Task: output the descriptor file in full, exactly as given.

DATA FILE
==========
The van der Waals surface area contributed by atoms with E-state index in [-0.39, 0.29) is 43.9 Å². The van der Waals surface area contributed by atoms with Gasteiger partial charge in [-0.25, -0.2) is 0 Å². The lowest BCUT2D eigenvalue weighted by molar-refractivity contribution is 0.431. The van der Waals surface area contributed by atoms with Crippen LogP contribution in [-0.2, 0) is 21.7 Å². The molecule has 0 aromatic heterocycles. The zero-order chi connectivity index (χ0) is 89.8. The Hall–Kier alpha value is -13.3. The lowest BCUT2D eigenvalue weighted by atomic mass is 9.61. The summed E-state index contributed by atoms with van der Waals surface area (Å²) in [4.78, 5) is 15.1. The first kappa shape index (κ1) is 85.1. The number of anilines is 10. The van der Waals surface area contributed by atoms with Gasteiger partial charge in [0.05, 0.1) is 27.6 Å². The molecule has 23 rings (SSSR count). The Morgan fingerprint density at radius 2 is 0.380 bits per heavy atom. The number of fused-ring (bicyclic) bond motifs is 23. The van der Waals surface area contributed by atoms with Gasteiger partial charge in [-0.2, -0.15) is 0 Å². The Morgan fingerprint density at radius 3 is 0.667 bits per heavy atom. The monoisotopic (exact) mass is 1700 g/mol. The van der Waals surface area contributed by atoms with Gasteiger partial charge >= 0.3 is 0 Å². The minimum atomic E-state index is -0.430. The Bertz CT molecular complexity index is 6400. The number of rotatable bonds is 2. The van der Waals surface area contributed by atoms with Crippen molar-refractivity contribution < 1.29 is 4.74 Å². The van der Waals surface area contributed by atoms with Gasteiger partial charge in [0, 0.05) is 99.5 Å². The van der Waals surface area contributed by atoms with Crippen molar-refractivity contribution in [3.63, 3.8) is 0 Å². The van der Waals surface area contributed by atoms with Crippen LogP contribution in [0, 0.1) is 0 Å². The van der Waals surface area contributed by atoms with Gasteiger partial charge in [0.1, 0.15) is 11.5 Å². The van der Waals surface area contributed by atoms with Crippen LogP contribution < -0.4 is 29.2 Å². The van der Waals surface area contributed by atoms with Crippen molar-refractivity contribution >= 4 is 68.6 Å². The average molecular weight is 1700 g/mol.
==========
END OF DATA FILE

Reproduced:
The van der Waals surface area contributed by atoms with E-state index in [-0.39, 0.29) is 43.9 Å². The van der Waals surface area contributed by atoms with Gasteiger partial charge in [-0.25, -0.2) is 0 Å². The lowest BCUT2D eigenvalue weighted by molar-refractivity contribution is 0.431. The van der Waals surface area contributed by atoms with Crippen LogP contribution in [-0.2, 0) is 21.7 Å². The molecule has 0 aromatic heterocycles. The zero-order chi connectivity index (χ0) is 89.8. The Hall–Kier alpha value is -13.3. The lowest BCUT2D eigenvalue weighted by atomic mass is 9.61. The summed E-state index contributed by atoms with van der Waals surface area (Å²) in [4.78, 5) is 15.1. The first kappa shape index (κ1) is 85.1. The number of anilines is 10. The van der Waals surface area contributed by atoms with Gasteiger partial charge in [0.05, 0.1) is 27.6 Å². The molecule has 23 rings (SSSR count). The Morgan fingerprint density at radius 2 is 0.380 bits per heavy atom. The number of fused-ring (bicyclic) bond motifs is 23. The van der Waals surface area contributed by atoms with Gasteiger partial charge in [-0.2, -0.15) is 0 Å². The Morgan fingerprint density at radius 3 is 0.667 bits per heavy atom. The monoisotopic (exact) mass is 1700 g/mol. The van der Waals surface area contributed by atoms with Gasteiger partial charge >= 0.3 is 0 Å². The minimum atomic E-state index is -0.430. The Bertz CT molecular complexity index is 6400. The number of rotatable bonds is 2. The van der Waals surface area contributed by atoms with Crippen molar-refractivity contribution < 1.29 is 4.74 Å². The van der Waals surface area contributed by atoms with Gasteiger partial charge in [0, 0.05) is 99.5 Å². The van der Waals surface area contributed by atoms with Crippen molar-refractivity contribution in [3.63, 3.8) is 0 Å². The van der Waals surface area contributed by atoms with Crippen LogP contribution in [0, 0.1) is 0 Å². The van der Waals surface area contributed by atoms with Gasteiger partial charge in [0.1, 0.15) is 11.5 Å². The van der Waals surface area contributed by atoms with Crippen LogP contribution < -0.4 is 29.2 Å². The van der Waals surface area contributed by atoms with Crippen molar-refractivity contribution >= 4 is 68.6 Å². The average molecular weight is 1700 g/mol.